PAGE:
“I think I learned a lot (from Boucher). He brought Canadian hockey to Switzerland, I think. His practices were hard and I could really learn from him.”

Halifax used the sixth selection at last year’s CHL import draft to pick Hischier, and after a little convincing, the lanky forward made the decision to make the move to North America.

“I just came to Canada to try to become a better hockey player and I worked hard,” he said. “I had great teammates, and Halifax is a great organization.”

Adjusting to the smaller rinks in North America admittedly took time for Hischier, but he adapted well leading all CHL rookies in scoring with 38 goals and 48 assists in 57 games. On Saturday, he was named the CHL’s rookie of the year (see story).

“I think I improved my game in the corners,” Hischier said. “You have to dump more pucks over here on North American ice, and chase the puck more behind the net. At the end, I would say my play in the corners (improved the most).”

Growing up, Hischier watched former Red Wings star Pavel Datsyuk closely, trying to model his game after the Russian forward.

He spent time this season playing both the wing and center positions and isn’t afraid to go to the net hard despite his slender frame. His offensive talents coupled with his ability to play both ends of the ice is what caused his draft stock jump from 26th on ISS Hockey’s rankings in November to a top-three position in January.

Internationally, Hischier made a splash at this year’s Under-20 world junior tournament in Toronto and Montreal, scoring a team-leading four goals and seven points in five games.

The highlight came in the quarterfinals where Hischier nearly single-handedly upset the Americans, scoring two goals in a 3-2 loss.

The performance led to a glowing review from U.S. coach Bob Motzko.

“He was the best player we’ve seen in this tournament,” Motzko said following the game. “We tried all four lines against him and I thought he was playing every shift because every time he got out there, the ice was tilted. It was the first thing we said when we got into the locker room: ‘That’s the best player we’ve seen in the tournament.’”

After the Mooseheads' first-round playoff exit, Hischier once again donned his country’s colors, registering one assist in five games at the U-18 tournament.

However, he skipped out on an opportunity to represent Switzerland at the senior men’s tournament in favor of relaxation.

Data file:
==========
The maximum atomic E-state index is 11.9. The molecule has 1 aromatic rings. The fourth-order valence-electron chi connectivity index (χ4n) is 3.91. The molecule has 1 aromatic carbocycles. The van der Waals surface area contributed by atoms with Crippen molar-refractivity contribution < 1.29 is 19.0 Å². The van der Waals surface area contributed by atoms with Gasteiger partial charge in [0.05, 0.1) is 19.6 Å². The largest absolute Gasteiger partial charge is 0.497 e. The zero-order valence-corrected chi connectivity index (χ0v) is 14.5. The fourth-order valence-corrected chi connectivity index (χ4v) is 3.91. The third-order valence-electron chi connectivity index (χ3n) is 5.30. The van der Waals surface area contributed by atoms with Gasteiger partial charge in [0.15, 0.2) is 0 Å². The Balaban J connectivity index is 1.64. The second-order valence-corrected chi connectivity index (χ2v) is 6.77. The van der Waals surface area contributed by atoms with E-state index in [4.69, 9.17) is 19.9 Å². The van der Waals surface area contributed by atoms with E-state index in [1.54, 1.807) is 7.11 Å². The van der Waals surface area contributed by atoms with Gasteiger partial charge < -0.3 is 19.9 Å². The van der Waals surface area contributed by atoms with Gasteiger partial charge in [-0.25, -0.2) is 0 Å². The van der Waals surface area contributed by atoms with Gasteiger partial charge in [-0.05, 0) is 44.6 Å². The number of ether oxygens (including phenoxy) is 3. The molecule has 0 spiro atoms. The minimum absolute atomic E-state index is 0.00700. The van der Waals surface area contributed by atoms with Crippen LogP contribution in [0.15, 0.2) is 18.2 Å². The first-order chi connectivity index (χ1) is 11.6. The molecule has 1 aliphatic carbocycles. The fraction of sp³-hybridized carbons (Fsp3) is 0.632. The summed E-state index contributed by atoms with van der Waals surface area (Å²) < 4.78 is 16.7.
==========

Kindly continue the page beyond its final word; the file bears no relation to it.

“It was really important (to recover),” he said. “I went a couple days away from Switzerland to the beach (in Italy) and just relaxed. It was really great. Had to refill my tank and it was just great.”

Hischier will get another opportunity to meet with the Flyers’ front office this week in Buffalo at the NHL’s scouting combine. It’s believed Hischier could make the jump to the NHL in the fall, but he knows he still has some work to do this summer to make his dream come true.

“Get some pounds on, I want to get stronger,” said Hischier. “I think that’s the most important thing and I work hard towards that.”

A healthy Nolan Patrick to Flyers? 'He won't let anybody down,' Brandon GM says

A healthy Nolan Patrick to Flyers? 'He won't let anybody down,' Brandon GM says

As he met with general manager Grant Armstrong, Nolan Patrick had just finished an injury-marred junior season.

The 18-year-old missed the WHL playoffs and was limited to 33 games because of two separate injuries. He underwent sports hernia surgery the offseason prior, a major impediment to his summer training. He never quite "caught up to the year," as Armstrong put it.

"I don't think he really ever got himself into a situation where he was 100 percent," the Brandon Wheat Kings GM said in a phone interview last week with CSNPhilly.com.

But none of that was about to crack Patrick's confidence.

"When we had our exit meetings, he told me he was going to play in the NHL," Armstrong said. "I wished him the best of luck and I expect that's where he'll be next year."

Where he could be is Philadelphia sporting Flyers orange. Patrick and Nico Hischier are the consensus top two picks for the June 23-24 NHL entry draft. The Flyers, of course, thanks to a stroke of good luck, will be happily sitting at No. 2 overall. The Devils will make Ron Hextall's decision much easier when they pick at No. 1.

The Canadian Patrick and Swiss-born Hischier are both centers. Coming into the season, Patrick was viewed as the draft's top dog, but his health and Hischier's rise have tightened the race.